Barack Obama takes action over US gun laws
US President Barack Obama is to widen background checks on buyers of firearms, in a series of measures to address gun violence.
The plans will be announced on Tuesday by the president, despite opposition from Congress to new gun laws.
All sellers who operate online or at gun shows will be forced to conduct background checks on potential buyers.
Republican presidential candidate Rand Paul said he would fight the executive actions "tooth and nail".
And several of his Republican rivals said they would erase the measures "on day one" if they win the White House.
More on US gun debate
Why Obama is powerless - the roadblock at Congress
Are you mad or criminal? - the question a gun seller asks
Texas women and their firearms - a photographer taught to shoot at an early age
Do tighter gun laws work? - a state where guns are a way of life
Guns at home - the question parents hate to ask before a playdate
But Mr Obama says his new measures will be within his legal authority and consistent with the Second Amendment, which grants Americans the right to bear arms.
And while they will not solve every violent crime in the US, he said, they will potentially "save lives and spare families the pain" of loss.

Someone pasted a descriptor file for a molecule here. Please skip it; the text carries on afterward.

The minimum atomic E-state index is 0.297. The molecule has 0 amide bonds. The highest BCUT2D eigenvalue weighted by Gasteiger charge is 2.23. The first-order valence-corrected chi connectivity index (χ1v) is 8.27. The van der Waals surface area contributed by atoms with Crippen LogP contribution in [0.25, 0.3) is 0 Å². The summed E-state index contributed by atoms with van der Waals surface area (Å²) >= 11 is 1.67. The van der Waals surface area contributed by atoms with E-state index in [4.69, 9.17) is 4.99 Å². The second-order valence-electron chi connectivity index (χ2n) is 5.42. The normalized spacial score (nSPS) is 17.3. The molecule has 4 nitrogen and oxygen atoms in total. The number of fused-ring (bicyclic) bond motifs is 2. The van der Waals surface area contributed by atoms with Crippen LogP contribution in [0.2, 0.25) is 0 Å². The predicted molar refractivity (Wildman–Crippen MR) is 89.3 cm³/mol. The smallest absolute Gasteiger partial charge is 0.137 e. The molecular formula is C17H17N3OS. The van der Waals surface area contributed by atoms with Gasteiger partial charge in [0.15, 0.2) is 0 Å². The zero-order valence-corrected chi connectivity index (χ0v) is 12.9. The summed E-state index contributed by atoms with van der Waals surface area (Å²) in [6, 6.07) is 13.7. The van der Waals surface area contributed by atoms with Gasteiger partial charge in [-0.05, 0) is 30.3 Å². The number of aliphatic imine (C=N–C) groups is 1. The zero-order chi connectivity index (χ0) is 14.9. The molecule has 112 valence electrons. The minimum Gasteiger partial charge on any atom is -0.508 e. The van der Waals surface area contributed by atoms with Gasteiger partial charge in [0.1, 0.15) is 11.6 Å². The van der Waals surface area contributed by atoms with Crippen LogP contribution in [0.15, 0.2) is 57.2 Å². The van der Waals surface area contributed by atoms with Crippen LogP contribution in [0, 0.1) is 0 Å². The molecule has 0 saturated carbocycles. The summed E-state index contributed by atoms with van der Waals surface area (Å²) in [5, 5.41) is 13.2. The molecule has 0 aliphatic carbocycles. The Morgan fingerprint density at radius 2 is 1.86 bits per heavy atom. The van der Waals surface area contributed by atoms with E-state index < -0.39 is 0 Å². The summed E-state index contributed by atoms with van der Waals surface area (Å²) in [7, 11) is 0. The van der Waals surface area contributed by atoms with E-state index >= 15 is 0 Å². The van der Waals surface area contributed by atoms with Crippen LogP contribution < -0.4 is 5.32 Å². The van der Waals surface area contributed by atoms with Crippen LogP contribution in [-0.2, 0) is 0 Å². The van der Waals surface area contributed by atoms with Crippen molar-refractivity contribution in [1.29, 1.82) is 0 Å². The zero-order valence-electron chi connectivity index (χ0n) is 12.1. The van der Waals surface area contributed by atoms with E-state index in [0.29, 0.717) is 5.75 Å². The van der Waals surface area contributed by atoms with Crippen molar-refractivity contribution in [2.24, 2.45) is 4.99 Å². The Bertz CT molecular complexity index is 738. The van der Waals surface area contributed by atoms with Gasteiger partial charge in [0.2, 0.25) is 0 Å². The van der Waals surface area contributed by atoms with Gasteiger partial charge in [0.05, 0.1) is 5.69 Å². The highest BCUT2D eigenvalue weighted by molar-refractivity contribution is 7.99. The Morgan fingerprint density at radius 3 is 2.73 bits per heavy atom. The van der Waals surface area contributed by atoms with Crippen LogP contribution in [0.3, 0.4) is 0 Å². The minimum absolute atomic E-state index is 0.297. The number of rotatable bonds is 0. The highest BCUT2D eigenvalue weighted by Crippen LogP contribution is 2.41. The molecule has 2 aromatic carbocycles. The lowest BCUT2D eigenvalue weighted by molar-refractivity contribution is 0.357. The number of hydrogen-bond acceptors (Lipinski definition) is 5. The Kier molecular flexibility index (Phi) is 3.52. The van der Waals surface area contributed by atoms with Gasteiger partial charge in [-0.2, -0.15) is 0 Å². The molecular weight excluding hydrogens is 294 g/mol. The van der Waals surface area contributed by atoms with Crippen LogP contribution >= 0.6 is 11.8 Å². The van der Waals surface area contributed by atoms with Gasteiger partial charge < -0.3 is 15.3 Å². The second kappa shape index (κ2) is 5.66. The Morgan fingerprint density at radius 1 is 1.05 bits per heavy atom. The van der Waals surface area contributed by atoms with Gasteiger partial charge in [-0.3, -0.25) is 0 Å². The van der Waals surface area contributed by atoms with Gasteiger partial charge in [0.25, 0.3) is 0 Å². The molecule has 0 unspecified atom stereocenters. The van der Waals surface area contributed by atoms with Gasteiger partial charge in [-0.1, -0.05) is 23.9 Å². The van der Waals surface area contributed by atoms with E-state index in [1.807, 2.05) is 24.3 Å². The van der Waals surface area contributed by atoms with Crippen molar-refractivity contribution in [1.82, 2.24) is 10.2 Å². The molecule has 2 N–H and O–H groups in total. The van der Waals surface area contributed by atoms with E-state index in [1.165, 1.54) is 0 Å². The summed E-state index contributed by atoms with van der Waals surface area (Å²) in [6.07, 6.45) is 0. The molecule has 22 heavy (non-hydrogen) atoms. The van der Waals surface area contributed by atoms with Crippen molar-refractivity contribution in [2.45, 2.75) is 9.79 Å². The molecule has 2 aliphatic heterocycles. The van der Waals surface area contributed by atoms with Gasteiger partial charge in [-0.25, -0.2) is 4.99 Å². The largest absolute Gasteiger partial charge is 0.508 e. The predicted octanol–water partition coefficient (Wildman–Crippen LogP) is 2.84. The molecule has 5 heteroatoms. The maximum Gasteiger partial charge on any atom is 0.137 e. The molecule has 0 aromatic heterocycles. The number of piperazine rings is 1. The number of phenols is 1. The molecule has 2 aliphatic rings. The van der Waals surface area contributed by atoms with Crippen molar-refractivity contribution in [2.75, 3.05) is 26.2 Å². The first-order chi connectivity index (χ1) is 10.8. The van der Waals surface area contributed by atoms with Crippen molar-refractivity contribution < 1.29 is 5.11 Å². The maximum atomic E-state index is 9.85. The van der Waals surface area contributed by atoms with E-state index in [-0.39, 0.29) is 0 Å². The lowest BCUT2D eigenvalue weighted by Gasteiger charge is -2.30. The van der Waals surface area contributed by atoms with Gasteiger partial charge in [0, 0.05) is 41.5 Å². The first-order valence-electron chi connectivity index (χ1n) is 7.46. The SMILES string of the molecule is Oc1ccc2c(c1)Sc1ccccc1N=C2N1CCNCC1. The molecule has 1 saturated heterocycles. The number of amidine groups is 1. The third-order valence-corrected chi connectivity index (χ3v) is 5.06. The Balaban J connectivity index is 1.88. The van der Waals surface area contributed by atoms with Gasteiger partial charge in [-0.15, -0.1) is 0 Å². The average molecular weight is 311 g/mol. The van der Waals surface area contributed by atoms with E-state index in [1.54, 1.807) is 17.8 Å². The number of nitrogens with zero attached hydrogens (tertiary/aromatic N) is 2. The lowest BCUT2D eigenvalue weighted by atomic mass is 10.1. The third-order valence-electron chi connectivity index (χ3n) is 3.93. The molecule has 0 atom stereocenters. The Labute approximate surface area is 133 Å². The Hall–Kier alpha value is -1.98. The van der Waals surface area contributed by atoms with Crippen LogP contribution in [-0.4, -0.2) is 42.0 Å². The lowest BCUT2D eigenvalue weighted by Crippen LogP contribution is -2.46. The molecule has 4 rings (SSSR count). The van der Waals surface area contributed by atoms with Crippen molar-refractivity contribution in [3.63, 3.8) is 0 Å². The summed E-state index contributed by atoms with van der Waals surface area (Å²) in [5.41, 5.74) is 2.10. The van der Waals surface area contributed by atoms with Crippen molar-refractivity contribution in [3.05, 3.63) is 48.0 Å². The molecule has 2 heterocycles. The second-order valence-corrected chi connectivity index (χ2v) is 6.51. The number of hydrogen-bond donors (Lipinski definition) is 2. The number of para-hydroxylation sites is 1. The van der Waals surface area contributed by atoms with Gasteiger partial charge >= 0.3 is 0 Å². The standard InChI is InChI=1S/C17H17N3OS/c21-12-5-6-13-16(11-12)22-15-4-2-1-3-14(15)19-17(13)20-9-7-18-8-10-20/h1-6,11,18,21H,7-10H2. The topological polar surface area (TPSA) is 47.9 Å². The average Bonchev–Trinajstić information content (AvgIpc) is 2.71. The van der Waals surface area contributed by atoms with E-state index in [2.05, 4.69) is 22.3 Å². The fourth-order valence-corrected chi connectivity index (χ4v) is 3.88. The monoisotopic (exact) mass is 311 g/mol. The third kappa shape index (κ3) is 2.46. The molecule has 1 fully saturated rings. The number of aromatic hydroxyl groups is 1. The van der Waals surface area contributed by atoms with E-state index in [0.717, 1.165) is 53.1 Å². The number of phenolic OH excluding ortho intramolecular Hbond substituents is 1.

Under the plan announced on Monday evening by the White House:
- All sellers must be licensed and conduct background checks, overturning current exemptions to some online and gun show sellers
- States must provide information on people disqualified due to mental illness or domestic violence
- FBI will increase workforce processing background checks by 50%, hiring more than 230 new examiners
- Congress will be asked to invest $500m (£339m) to improve access to mental healthcare
- The departments of defence, justice and homeland security will explore "smart gun technology" to improve gun safety
Earlier on Monday, the president heard recommendations from Attorney General Loretta Lynch, FBI Director James Comey and other top law enforcement officials.
He told the BBC last year his failure to pass effective gun laws was his biggest regret.
The Republican speaker of the House of Representatives, Paul Ryan, accused President Obama of "dismissiveness" towards Americans who value the right to bear arms.
"This is a dangerous level of executive overreach, and the country will not stand for it," he said in a statement.
At a gun show - North America editor Jon Sopel
One charming man I spoke to had a stall of fine old pieces, including a Remington rifle from the 1970s. Because he wasn't registered, all I had to do was show him a driver's licence - and answer this question: am I a felon or mad?
Say no to that, and all I had to do was hand over the cash and the gun was mine with as much ammunition as I could carry. And as he pointed out to me, if I lied, how would he know?
There were also individuals walking around the show carrying rifles and revolvers, with flags coming out of the muzzle saying "for sale" - again no restrictions at all for people who just wanted to flog their old firearm.
These are some of the issues that the president wants to address with his executive action.